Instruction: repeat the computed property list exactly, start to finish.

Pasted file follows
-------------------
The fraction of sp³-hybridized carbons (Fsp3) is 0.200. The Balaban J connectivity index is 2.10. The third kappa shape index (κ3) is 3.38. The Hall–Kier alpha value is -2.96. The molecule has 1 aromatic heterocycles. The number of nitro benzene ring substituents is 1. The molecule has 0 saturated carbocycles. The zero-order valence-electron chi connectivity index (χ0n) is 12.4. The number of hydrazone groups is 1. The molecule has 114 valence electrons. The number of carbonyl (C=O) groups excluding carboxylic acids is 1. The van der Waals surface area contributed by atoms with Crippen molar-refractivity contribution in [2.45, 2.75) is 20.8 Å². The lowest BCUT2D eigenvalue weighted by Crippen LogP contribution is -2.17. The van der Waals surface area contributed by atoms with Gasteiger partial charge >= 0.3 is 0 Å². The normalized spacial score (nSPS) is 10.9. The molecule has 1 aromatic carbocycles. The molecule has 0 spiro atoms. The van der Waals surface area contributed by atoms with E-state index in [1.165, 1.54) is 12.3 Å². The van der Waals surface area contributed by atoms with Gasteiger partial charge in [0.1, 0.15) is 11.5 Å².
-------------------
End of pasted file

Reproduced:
The fraction of sp³-hybridized carbons (Fsp3) is 0.200. The Balaban J connectivity index is 2.10. The third kappa shape index (κ3) is 3.38. The Hall–Kier alpha value is -2.96. The molecule has 1 aromatic heterocycles. The number of nitro benzene ring substituents is 1. The molecule has 0 saturated carbocycles. The zero-order valence-electron chi connectivity index (χ0n) is 12.4. The number of hydrazone groups is 1. The molecule has 114 valence electrons. The number of carbonyl (C=O) groups excluding carboxylic acids is 1. The van der Waals surface area contributed by atoms with Crippen molar-refractivity contribution in [2.45, 2.75) is 20.8 Å². The lowest BCUT2D eigenvalue weighted by Crippen LogP contribution is -2.17. The van der Waals surface area contributed by atoms with Gasteiger partial charge >= 0.3 is 0 Å². The normalized spacial score (nSPS) is 10.9. The molecule has 1 aromatic carbocycles. The molecule has 0 spiro atoms. The van der Waals surface area contributed by atoms with E-state index in [1.165, 1.54) is 12.3 Å². The van der Waals surface area contributed by atoms with Gasteiger partial charge in [0.1, 0.15) is 11.5 Å².